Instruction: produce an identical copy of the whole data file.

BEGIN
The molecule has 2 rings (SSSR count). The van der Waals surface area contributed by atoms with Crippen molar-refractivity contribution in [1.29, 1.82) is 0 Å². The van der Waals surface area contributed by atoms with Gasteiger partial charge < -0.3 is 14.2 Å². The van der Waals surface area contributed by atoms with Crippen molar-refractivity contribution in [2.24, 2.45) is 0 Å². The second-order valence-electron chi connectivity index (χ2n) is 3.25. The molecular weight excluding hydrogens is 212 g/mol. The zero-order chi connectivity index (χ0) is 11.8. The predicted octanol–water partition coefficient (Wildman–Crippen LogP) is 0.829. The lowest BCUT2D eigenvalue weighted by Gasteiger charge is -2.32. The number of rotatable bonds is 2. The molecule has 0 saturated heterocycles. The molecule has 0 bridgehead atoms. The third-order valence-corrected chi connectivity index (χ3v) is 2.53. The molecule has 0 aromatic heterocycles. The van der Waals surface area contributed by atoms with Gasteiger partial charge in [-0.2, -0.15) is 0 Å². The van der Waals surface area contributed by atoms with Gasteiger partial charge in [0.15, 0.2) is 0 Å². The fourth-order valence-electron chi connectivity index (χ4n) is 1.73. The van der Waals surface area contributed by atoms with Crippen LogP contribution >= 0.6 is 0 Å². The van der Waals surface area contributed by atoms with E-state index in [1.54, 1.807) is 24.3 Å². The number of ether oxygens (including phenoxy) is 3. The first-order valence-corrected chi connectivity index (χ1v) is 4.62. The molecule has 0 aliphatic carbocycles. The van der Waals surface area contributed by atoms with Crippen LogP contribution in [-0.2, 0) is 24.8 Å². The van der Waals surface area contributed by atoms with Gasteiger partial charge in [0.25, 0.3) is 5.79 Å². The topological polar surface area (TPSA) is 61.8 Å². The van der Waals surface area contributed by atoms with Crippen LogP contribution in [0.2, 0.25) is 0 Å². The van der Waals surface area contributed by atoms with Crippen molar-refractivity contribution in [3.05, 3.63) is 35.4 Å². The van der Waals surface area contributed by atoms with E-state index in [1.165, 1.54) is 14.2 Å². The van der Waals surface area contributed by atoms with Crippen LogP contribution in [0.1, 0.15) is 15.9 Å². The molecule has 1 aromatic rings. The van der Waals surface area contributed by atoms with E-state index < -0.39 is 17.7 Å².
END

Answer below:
The molecule has 2 rings (SSSR count). The van der Waals surface area contributed by atoms with Crippen molar-refractivity contribution in [1.29, 1.82) is 0 Å². The van der Waals surface area contributed by atoms with Gasteiger partial charge < -0.3 is 14.2 Å². The van der Waals surface area contributed by atoms with Crippen molar-refractivity contribution in [2.24, 2.45) is 0 Å². The second-order valence-electron chi connectivity index (χ2n) is 3.25. The molecular weight excluding hydrogens is 212 g/mol. The zero-order chi connectivity index (χ0) is 11.8. The predicted octanol–water partition coefficient (Wildman–Crippen LogP) is 0.829. The lowest BCUT2D eigenvalue weighted by Gasteiger charge is -2.32. The number of rotatable bonds is 2. The molecule has 0 saturated heterocycles. The molecule has 0 bridgehead atoms. The third-order valence-corrected chi connectivity index (χ3v) is 2.53. The molecule has 0 aromatic heterocycles. The van der Waals surface area contributed by atoms with Gasteiger partial charge in [-0.2, -0.15) is 0 Å². The van der Waals surface area contributed by atoms with Gasteiger partial charge in [0.15, 0.2) is 0 Å². The fourth-order valence-electron chi connectivity index (χ4n) is 1.73. The van der Waals surface area contributed by atoms with Crippen LogP contribution >= 0.6 is 0 Å². The van der Waals surface area contributed by atoms with E-state index in [1.54, 1.807) is 24.3 Å². The number of ether oxygens (including phenoxy) is 3. The first-order valence-corrected chi connectivity index (χ1v) is 4.62. The molecule has 0 aliphatic carbocycles. The van der Waals surface area contributed by atoms with Crippen LogP contribution in [-0.2, 0) is 24.8 Å². The van der Waals surface area contributed by atoms with Gasteiger partial charge in [0.25, 0.3) is 5.79 Å². The topological polar surface area (TPSA) is 61.8 Å². The van der Waals surface area contributed by atoms with Crippen LogP contribution in [0.2, 0.25) is 0 Å². The van der Waals surface area contributed by atoms with Crippen molar-refractivity contribution in [3.05, 3.63) is 35.4 Å². The van der Waals surface area contributed by atoms with E-state index in [1.165, 1.54) is 14.2 Å². The van der Waals surface area contributed by atoms with Crippen LogP contribution in [0.1, 0.15) is 15.9 Å². The molecule has 1 aromatic rings. The van der Waals surface area contributed by atoms with E-state index < -0.39 is 17.7 Å².